‘House of Broken Angels’ author Luis Alberto Urrea to close Winter Words series on Tuesday
IF YOU GO …
Who: Luis Alberto Urrea at Winter Words
Where: Paepcke Auditorium
When: Tuesday, April 3, 6 p.m.
How much: $25
Tickets: Wheeler Opera House box office; www.aspenshowtix.com
“I’m finishing this monster. I think it’s the best thing I’ve ever done.”
So said writer Luis Alberto Urrea, in the late summer of 2016 during a visit to Aspen, as he completed writing the novel “The House of Broken Angels.” Urrea returns Tuesday to discuss the book at the Winter Words author series.
Published in March, “The House of Broken Angels” is a grand American epic. Set in San Diego over the span of a week and featuring sprawling Mexican-American family, it is bookended by the funeral of the De La Cruz family matriarch and the final birthday party of her terminally ill son. With splashes of Spanglish and playful riffs on border politics, this honestly and exuberantly written book encompasses a century of Mexican immigration to America and back while digging through the foibles and follies and tragedies of the De La Cruz clan.
It’s also a deeply personal work, inspired by Urrea’s brother’s final days.
Dying of cancer and realizing his 75th birthday would be his last, Urrea’s older brother, Juan, chose to throw a blowout going-away party of sorts in 2014.
“He threw himself a last birthday party on Earth,” Urrea recalled, “unleashing a ‘Finnegan’s Wake’ of Mexicans that allowed him to make last amends, to receive endless praise, and he just sat there in his wheelchair and absorbed it with great glee.”
His brother was quite weak, Urrea recalled, and had to go lay down several times during his birthday festivities.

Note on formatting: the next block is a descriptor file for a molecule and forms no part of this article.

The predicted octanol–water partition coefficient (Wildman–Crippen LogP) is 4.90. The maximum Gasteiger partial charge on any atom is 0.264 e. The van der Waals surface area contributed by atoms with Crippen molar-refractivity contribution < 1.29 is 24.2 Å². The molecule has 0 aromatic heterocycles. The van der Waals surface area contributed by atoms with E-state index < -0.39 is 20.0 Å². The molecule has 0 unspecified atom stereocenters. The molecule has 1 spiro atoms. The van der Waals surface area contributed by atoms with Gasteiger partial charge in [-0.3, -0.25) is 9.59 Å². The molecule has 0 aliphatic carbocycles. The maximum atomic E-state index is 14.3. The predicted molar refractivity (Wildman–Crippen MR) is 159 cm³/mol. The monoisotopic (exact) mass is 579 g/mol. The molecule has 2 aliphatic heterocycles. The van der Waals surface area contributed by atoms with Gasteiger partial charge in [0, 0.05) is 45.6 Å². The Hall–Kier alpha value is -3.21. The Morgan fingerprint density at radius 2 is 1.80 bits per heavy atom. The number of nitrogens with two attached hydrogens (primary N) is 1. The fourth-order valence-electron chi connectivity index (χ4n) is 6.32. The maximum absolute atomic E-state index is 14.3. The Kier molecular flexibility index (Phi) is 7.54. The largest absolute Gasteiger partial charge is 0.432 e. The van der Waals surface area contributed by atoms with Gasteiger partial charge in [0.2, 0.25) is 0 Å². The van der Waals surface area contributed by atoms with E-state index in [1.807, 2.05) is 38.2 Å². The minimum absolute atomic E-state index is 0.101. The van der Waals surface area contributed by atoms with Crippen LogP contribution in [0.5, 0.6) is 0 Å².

“I would go back and get in bed with him,” Urrea said. “And when people realized I was there in bed talking with him, the family would come and dogpile in bed with us.”
And so it goes in “The House of Broken Angels” as Urrea’s fictional stand-in, the college professor Little Angel, his industrious and proud brother Big Angel, and their diverse extended family — a deported Iraq War vet, a “Satanic Hispanic” heavy metal singer among them — come together to say goodbye.
As Urrea recalled, he’d been at work on a different book when, in 2014, he had the “cataclysmic experience” at his brother’s farewell party that inspired “The House of Broken Angels.”
Urrea was reluctant to write about the experience until he told the story to the novelist Jim Harrison, who called it a gift from God and convinced Urrea that he had to make a novel out of it.
“How often do you get told to write a book by Jim Harrison?” Urrea said of the literary lion, who died in 2016. “I was sorry he passed before I could show it to him.”
Harrison and Urrea’s wife, Cindy, share the dedication page of the novel. As Urrea recalled, he needed a kick in the pants from both to write the book.
“It kind of haunted me, but it didn’t seem like a story,” Urrea said. “Cindy kept saying, ‘You’ve got to write it!’ And then Harrison sat down at dinner and said, ‘Tell me about your brother’s death.’”
As he made his way into the fictional version of the experience, Urrea found himself tapping into a universal tale of family and history, something like the culmination of a career as the unofficial poet laureate of the Mexican-American border that includes works like the Pulitzer-nominated narrative nonfiction book “The Devil’s Highway” and the sweeping two-novel epic “The Hummingbird’s Daughter” and “The Queen of America.”
“I thought it would be a little novella about how sweet this party was,” Urrea said. “But it turned into something beyond, when I was able to have it be not my brother’s story but inspired by what happened to him, to make it this post-immigration story of Mexican people that have been here forever.”
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